Tax incentive evaluation ratings

Tax Incentive Evaluation Ratings: Arizona

Rating: Trailing

Key points:

  • Arizona is trailing other states because it lacks a well-designed plan to evaluate tax incentives.
  • Since 2002, a legislative committee has reviewed tax credits, but the process has not proved effective for rigorously measuring economic impact or informing policy choices.
  • Rigorous evaluations would help lawmakers know whether the state’s $100 million Research and Development (R&D) Credit is worth the investment.

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While Arizona’s evaluation law is one of the longest-standing in the country, it is not well-designed to ensure that economic development policymaking is informed by high-quality analysis.a In 2002, Arizona created the Joint Legislative Income Tax Credit Review Committee. Since then, however, the evaluation process has changed little. The committee typically meets once a year, in November or December, to recommend whether to continue, modify, or end each tax credit up for consideration that year. Each credit is reviewed every five years.

The limitations of the formal analysis provided to the committee are one weakness of Arizona’s process. To inform the committee’s work, nonpartisan legislative staff compiles a report on each credit. These reports include descriptive information, such as how much a program costs, how many taxpayers use it, and the program’s history and purpose.b The staff, however, is limited in what it can say about possible improvements; in Arizona, legislative staff is not generally authorized to make policy recommendations.c While the evaluations have a brief section on the benefits of the credits, they have not included original, detailed economic analysis.

Other states have identified ways to improve the effectiveness of incentives through rigorous economic analysis and thorough examinations of the design and administration of the programs. In contrast, the Arizona committee has generally recommended simply to continue incentives or to eliminate them. Eliminating incentives is challenging in Arizona because the state constitution requires a two-thirds legislative supermajority for measures that increase revenue.d

Arizona lawmakers could strengthen the evaluation process by creating a clear mandate for evaluations with detailed economic analysis and policy-relevant conclusions. If lawmakers do not want legislative staff to make policy recommendations, there are other options. For example, Oklahoma has contracted with consulting firms to conduct evaluations.e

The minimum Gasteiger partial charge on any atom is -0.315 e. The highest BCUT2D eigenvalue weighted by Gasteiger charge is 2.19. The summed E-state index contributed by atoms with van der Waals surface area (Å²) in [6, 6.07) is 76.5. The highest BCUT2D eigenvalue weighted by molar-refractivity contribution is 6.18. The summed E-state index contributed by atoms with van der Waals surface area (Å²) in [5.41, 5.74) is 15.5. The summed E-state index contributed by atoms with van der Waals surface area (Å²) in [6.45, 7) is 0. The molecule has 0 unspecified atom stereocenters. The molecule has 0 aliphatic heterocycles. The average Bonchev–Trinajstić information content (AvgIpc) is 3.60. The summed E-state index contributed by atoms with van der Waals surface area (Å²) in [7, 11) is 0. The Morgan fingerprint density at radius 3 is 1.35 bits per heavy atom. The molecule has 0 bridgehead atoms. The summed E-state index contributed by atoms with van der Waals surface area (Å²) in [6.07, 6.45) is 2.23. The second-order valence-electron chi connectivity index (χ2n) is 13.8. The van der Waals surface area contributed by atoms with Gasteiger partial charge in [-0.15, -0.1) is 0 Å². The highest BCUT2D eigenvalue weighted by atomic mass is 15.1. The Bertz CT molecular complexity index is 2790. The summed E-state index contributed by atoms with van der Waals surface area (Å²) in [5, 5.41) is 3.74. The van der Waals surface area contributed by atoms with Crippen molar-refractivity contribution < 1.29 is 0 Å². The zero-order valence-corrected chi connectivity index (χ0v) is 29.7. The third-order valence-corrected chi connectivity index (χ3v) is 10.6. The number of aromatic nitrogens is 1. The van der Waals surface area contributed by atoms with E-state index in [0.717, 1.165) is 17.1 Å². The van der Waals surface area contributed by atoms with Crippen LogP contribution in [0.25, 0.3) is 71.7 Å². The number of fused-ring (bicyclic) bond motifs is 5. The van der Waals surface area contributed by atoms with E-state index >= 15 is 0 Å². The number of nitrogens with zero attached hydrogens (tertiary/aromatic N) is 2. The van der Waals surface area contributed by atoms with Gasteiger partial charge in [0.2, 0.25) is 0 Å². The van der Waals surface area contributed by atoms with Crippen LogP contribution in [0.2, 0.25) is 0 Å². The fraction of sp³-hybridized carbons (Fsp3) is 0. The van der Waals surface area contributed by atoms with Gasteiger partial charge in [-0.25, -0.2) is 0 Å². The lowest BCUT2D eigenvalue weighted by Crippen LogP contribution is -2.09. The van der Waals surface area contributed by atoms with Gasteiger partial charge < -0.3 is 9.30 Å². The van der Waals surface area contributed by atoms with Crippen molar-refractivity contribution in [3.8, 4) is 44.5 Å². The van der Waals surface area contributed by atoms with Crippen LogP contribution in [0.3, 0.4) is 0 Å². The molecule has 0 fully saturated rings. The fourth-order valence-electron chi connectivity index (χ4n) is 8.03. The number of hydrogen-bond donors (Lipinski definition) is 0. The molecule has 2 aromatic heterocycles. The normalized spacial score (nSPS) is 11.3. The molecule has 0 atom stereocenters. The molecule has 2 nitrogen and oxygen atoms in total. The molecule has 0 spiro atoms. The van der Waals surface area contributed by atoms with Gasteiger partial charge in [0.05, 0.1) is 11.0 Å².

This type of more detailed information would be especially valuable for Arizona’s largest incentives. For example, the state’s R&D credit cost the state around $100 million in 2014, the most recent year for which data are available.f In addition, companies are holding hundreds of millions of dollars in R&D credits that they could use in the future, since businesses are allowed to carry forward the credits for up to 15 years.g Rigorous evaluations would help lawmakers know whether the program is worth the investment and how it can be improved.


  1. Arizona Rev. Stat. § 43-221 to 224,
  2. Hans Olofsson, Joint Legislative Budget Committee,  to Joint Legislative Income Tax Credit Review Committee, memorandum, Dec. 14, 2016,
  3. Hans Olofsson (chief economist, Joint Legislative Budget Committee, Arizona State Legislature), interview with The Pew Charitable Trusts, June 3, 2016.
  4. Arizona Rev. Stat. Const. § 9-22,
  5. Oklahoma Stat. § 62-7005, CompleteTitles/os62.rtf.
  6. Arizona Department of Revenue, Office of Economic Research and Analysis, “The Revenue Impact of Arizona’s Tax Expenditures: Fiscal Year 2015/2016” (Nov. 15, 2016), 13, 29, FY16_PreliminaryTaxExpenditureReport.pdf.
  7. Hans Olofsson, chief economist, Joint Legislative Budget Committee, Arizona State Legislature, Memorandum on 2013 Income Tax Credit Review, Open Session, to Joint Legislative Income Tax Credit Review Committee, Dec. 2, 2013, 7,
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State tax incentives

Improving Tax Incentives for Jobs and Growth

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Tax incentives—including credits, exemptions, and deductions—are one of the primary tools that states use to try to create jobs, attract new businesses, and strengthen their economies. Incentives are also major budget commitments, collectively costing states billions of dollars a year. Given this importance, policymakers across the country increasingly are demanding high-quality information on the results of tax incentives.